This route was proposed (routing determined) LRN 247, defined in 1959. It split off Route 244 near Cypress Avenue, continued to near Rita St., and then ran S along Mayhew Road. Route 143 was not defined in the initial set of state signed routes in 1934.
In 1959, planning started for the Arcade Freeway, which was designed to provide a bypass around
Sacramento for motorists on US 40 and US 50. It would swing in a great
semi-circle across the N area of the city, connecting with US 50 at
Bradshaw Road and ultimately with US 40 at Harbor Blvd in W. Sacramento.
Starting at Bradshaw Road E of Sacramento, the freeway would cross the
American River and bisect the Haggin Bottoms area. It would go beneath
Arden Way E of Fair Oaks Blvd and proceed N about on the line of Walnut
Ave. At approximately Whitney Avenue, it would swing W along Auburn Blvd
and the Roseville Freeway (US 40). The route would be along the N edge of
Del Paso Park and would cross the city of N. Sacramento in the vicinity of
North Avenue. The portion to the W of US 40 would eventually get the
designation of I-880 (for the bypass around Sacramento), and would later
be renumbered I-80. The portion E of US 40 to US 50 was part of planned
Route 143, which was not constructed.
(Source: Sacramento Bee, 12/13/1959, via Joel Windmiller, 2/16/2023)
According to an article in the Sacramento Bee in May 2004, a connection from the Mayhew area to I-80 is proposed along what appears to be the same routing as unbuilt Route 143. The big difference in the May 2004 proposal, which would cost $1.25 billion is that it would have no exits and be built as an underground tunnel from US 50 at Mayhew to I-80 north of Auburn Boulevard. The plan is for a 5.8-mile underground expressway, crossing below the river near the Mayhew drain near Rancho Cordova and making a beeline under Eastern Avenue, linking freeway to freeway. The tunnel is just one of dozens of ideas officials are considering in an effort called "Mobility Strategies for County Corridors". The corridors being studied include Watt Avenue, Greenback Lane, Hazel Avenue, Madison Avenue, Sunrise Boulevard, Howe Avenue, Florin Road and El Grove-Florin Road.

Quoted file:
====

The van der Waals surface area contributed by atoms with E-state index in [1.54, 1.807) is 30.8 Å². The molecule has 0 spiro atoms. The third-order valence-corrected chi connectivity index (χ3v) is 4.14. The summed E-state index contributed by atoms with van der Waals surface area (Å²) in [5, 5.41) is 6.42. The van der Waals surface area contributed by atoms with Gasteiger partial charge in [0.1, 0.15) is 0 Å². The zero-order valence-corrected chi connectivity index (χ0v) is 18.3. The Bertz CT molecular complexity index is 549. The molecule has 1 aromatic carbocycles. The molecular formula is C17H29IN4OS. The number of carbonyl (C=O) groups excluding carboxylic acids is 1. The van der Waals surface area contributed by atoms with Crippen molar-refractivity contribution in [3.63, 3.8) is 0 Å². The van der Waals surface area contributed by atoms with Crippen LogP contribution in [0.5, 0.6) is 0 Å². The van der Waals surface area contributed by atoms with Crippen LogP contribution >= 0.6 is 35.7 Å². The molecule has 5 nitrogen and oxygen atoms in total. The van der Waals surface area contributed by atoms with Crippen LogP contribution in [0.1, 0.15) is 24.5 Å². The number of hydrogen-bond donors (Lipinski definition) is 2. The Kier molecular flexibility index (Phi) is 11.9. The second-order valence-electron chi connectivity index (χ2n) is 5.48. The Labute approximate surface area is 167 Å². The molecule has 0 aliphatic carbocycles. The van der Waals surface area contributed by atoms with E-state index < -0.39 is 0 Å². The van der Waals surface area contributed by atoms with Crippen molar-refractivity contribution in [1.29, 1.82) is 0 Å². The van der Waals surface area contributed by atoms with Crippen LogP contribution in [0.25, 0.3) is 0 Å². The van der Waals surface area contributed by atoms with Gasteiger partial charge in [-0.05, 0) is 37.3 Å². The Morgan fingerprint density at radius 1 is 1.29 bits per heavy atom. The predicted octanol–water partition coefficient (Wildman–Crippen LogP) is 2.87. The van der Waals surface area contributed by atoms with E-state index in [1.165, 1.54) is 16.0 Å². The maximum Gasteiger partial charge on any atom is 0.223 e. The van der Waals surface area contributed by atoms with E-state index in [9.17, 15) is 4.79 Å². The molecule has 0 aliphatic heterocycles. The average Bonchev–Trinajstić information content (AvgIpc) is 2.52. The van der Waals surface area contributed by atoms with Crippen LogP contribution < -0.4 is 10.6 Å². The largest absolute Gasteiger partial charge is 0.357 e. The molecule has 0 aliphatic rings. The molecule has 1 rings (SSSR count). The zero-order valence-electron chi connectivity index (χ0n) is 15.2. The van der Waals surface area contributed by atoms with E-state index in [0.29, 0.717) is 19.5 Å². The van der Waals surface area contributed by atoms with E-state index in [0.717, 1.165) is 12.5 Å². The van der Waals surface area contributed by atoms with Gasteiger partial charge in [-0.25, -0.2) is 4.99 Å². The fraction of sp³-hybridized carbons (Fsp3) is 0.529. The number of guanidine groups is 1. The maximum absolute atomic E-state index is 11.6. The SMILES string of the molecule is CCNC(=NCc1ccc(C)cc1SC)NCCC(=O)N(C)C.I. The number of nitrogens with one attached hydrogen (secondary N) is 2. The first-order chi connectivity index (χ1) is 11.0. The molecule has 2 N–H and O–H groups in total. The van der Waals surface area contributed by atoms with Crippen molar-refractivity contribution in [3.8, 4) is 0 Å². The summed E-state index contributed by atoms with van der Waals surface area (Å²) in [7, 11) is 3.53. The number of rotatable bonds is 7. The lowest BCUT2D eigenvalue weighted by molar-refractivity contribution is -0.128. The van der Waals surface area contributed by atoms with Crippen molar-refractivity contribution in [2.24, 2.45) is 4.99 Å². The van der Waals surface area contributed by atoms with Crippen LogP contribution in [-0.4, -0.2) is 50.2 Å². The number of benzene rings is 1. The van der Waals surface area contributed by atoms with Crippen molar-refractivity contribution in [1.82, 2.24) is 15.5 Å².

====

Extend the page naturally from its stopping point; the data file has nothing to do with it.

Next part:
Note that the proposed Capitol Southeast Connector, which would run from I-5 at Grant Line Road to US 50 at the new Silva Valley interchange, approximates the route of unbuilt Route 148 between I-5 and unbuilt Route 143, and unbuilt Route 143 from unbuilt Route 148 to US 50. For more information, see the section on the Capitol Southeast Connector on the page for Route 148.
Overall statistics for Route 143:
Submitted for inclusion in the interstate system in 1958; not accepted.
In 1933, Chapter 767 added the route from "Arvin Road near Weed Patch to [LRN 57] near Loma Park" to the state highway system. In 1935, this was added to the highway code as LRN 143, with the definition:
In 1959, Chapter 1841 deleted the "near Loma Park" from the definition,
giving "… to [LRN 57]
near Loma Park".
This route ran from Route 223 near Weed Patch to Route 178. This is present-day Route 184.
Acronyms and Explanations:
Route 142 Route 144
© 1996-2020 Daniel P. Faigin.
Maintained by: Daniel P. Faigin <email@example.com>.